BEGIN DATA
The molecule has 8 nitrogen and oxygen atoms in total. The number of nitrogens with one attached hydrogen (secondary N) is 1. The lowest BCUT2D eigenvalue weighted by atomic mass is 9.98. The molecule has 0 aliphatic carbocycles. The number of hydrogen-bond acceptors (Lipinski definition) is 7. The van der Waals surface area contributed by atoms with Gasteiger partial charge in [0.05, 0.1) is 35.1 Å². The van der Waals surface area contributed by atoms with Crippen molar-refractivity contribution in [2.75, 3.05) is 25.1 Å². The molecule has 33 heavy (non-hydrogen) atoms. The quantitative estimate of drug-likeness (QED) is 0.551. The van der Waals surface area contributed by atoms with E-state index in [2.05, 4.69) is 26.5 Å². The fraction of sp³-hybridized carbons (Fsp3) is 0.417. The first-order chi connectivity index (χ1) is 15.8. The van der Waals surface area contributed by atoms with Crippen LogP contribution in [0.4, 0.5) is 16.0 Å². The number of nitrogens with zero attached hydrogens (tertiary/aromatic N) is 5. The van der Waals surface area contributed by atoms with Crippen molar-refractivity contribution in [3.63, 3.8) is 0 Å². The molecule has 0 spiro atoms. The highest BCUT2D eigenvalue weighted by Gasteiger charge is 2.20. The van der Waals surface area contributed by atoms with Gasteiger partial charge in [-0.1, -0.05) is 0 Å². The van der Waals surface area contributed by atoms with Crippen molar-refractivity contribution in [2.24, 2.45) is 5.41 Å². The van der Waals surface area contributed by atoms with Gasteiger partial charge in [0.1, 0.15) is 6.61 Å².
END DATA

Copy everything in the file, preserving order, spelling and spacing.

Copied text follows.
The molecule has 8 nitrogen and oxygen atoms in total. The number of nitrogens with one attached hydrogen (secondary N) is 1. The lowest BCUT2D eigenvalue weighted by atomic mass is 9.98. The molecule has 0 aliphatic carbocycles. The number of hydrogen-bond acceptors (Lipinski definition) is 7. The van der Waals surface area contributed by atoms with Gasteiger partial charge in [0.05, 0.1) is 35.1 Å². The van der Waals surface area contributed by atoms with Crippen molar-refractivity contribution in [2.75, 3.05) is 25.1 Å². The molecule has 33 heavy (non-hydrogen) atoms. The quantitative estimate of drug-likeness (QED) is 0.551. The van der Waals surface area contributed by atoms with E-state index in [2.05, 4.69) is 26.5 Å². The fraction of sp³-hybridized carbons (Fsp3) is 0.417. The first-order chi connectivity index (χ1) is 15.8. The van der Waals surface area contributed by atoms with Crippen LogP contribution in [0.4, 0.5) is 16.0 Å². The number of nitrogens with zero attached hydrogens (tertiary/aromatic N) is 5. The van der Waals surface area contributed by atoms with Crippen molar-refractivity contribution in [3.63, 3.8) is 0 Å². The molecule has 0 spiro atoms. The highest BCUT2D eigenvalue weighted by Gasteiger charge is 2.20. The van der Waals surface area contributed by atoms with Gasteiger partial charge in [-0.1, -0.05) is 0 Å². The van der Waals surface area contributed by atoms with Crippen molar-refractivity contribution in [2.24, 2.45) is 5.41 Å². The van der Waals surface area contributed by atoms with Gasteiger partial charge in [0.1, 0.15) is 6.61 Å².